POLITICAL PERSPECTIVES – GROUNDHOG DAY: THE 2004 ELECTION ALL OVER AGAIN?

Matt Triemstra

By: Matt Triemstra

In Groundhog Day, Bill Murray famously quips, “do you ever have déjà vu, Mrs. Lancaster?  To which Mrs. Lancaster replies “I don’t think so, but I could check with the kitchen.”  For many avid political watchers there is a sense of déjà vu as we compare the current 2015 election campaign to the one 11 years ago in 2004 when the Liberal Party was reduced to a minority government by the newly formed Conservative Party of Canada.

In 2004, Liberal Prime Minister Paul Martin began the election with a majority government and 168 Members of Parliament.  Fast forward to 2015 and we see the Conservatives under Stephen Harper also beginning with a majority government, at 170 seats.

In 2004 the Liberal Party was plagued by the sponsorship scandal.  In 2015 the Conservative Party is besieged by Senate scandals.

Additionally, in 2004 the Liberals were campaigning on the slogan “Moving Canada Forward”, similar in positive tone to the Conservative 2015 slogan of “Proven Leadership. Strong Economy”.  And both governing parties were faced with opposition parties campaigning on themes of change.  In 2004 it was the Conservative slogan of “Demand Better” versus today when we have not one, but two parties campaigning on change. The Liberal Party of Canada who is looking for #RealChange, which is not to be confused with the NDP, who are “Ready for Change.”

The good news for the Conservatives is that the Liberals did retain power in 2004, but only with a minority government.  But the bad news is that with the benefit of hindsight many saw that as the beginning of the end for the Liberal Party, who would go to one of their worst showings by 2011.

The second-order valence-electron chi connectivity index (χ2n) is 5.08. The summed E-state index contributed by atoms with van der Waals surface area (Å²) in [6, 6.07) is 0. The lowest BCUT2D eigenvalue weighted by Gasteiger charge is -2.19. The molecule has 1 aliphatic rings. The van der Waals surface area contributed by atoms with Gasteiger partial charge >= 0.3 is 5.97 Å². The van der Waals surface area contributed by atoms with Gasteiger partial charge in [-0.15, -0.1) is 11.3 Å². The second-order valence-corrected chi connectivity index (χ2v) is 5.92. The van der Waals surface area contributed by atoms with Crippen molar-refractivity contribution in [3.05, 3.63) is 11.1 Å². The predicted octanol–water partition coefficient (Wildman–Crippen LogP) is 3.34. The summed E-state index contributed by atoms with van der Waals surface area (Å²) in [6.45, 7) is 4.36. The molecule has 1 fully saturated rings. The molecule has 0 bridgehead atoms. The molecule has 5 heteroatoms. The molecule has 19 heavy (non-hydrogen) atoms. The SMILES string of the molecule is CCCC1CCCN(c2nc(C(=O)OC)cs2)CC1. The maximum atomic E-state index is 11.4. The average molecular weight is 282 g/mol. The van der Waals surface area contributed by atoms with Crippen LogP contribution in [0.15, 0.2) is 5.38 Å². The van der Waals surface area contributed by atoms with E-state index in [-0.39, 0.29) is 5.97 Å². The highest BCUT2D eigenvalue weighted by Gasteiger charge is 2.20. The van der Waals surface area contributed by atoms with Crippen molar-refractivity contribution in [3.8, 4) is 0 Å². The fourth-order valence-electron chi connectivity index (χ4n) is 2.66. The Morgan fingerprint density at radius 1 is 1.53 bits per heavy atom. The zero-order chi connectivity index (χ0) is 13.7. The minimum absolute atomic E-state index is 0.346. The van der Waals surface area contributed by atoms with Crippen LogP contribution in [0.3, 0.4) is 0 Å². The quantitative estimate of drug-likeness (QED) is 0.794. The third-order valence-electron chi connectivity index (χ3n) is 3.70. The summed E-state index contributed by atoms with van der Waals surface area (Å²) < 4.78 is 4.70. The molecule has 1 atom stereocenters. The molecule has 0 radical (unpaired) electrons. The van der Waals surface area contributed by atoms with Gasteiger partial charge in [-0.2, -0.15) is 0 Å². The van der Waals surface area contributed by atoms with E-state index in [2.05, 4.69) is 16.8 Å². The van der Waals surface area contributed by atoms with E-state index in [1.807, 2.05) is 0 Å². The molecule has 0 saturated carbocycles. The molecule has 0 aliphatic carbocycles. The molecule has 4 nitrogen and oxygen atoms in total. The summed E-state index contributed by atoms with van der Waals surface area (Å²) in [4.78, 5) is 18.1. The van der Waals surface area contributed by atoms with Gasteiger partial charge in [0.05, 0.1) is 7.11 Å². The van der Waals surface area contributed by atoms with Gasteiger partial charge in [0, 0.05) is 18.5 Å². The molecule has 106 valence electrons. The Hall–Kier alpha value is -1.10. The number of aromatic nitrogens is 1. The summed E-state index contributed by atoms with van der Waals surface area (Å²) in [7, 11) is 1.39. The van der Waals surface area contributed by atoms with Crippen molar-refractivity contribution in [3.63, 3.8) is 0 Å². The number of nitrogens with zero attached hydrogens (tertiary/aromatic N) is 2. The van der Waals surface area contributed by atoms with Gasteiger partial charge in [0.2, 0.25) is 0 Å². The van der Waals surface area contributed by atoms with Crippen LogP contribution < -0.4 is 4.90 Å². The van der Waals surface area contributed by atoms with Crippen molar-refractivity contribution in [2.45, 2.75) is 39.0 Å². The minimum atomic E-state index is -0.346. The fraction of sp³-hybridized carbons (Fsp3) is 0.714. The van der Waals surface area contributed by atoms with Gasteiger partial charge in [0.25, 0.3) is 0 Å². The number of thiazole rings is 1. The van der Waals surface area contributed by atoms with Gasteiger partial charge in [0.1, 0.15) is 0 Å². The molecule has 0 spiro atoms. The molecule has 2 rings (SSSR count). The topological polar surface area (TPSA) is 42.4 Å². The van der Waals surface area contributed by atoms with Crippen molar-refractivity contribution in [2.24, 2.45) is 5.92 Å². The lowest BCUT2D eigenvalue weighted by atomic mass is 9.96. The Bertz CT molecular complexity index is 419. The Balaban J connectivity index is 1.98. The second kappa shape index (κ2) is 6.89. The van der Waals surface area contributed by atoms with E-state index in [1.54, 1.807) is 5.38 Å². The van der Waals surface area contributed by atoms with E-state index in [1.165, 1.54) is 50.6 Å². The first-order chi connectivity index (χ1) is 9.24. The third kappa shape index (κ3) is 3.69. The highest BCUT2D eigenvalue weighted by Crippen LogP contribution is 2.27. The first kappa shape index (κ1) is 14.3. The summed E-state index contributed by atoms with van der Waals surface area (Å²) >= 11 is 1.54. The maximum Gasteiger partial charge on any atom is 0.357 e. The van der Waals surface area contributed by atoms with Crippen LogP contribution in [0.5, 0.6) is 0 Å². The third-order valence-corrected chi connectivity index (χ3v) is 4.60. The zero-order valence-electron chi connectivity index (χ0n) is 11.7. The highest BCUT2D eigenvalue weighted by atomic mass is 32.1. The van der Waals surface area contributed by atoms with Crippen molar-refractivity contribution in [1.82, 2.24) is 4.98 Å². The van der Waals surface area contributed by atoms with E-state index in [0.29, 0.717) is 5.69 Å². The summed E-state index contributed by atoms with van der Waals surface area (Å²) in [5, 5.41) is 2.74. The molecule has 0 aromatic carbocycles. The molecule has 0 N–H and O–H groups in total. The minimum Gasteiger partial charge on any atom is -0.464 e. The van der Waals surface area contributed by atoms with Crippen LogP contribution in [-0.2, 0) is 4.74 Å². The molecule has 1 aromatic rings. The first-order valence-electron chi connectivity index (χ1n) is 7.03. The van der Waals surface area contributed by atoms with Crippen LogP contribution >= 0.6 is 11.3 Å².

Now the reality is that 11 years later the political landscape is of course drastically different and Canadians are viewing an unprecedented three way tie of the major political parties.  But similar to 2004, with all parties polling around 30%, a minority government is looking like a realistic scenario.

Also similar to 2004, the electorate will be faced with a stark choice on October 19, 2015.  A Prime Minister who they feel has been at the helm too long but represents stability or one of two parties that embody the change they believe this country needs.

The 2004 election marked a shift in Canada’s political ideology.  The Liberals were reduced to a minority and over the course of the next 11 years, Canadians swung further to the right of the spectrum under consecutive Conservative Governments.  2015 sees us in a remarkably similar situation and the question is, can the Conservatives continue the swing or, like any pendulum, will the opposition parties be able to force the swing back?   In short we are in unprecedented territory with a three way race and there is simply no predicting the outcome on October 19.

But one thing is certain, with a typical full length campaign ahead of us, anything can happen. To quote from Groundhog Day once more, when Bill Murray is told that you “can’t plan for a day like this” he responds with “Well you can. It just takes an awful lot of work.”  And that is exactly what all three political parties have to do in the next 5 weeks…an awful lot of work.

Matt Triemstra is a Director at ENsight Canada where he provides public affairs advice.  He has over a decade of experience consulting and working for Conservative Members of Parliament and the Conservative Resource Group on Parliament Hill.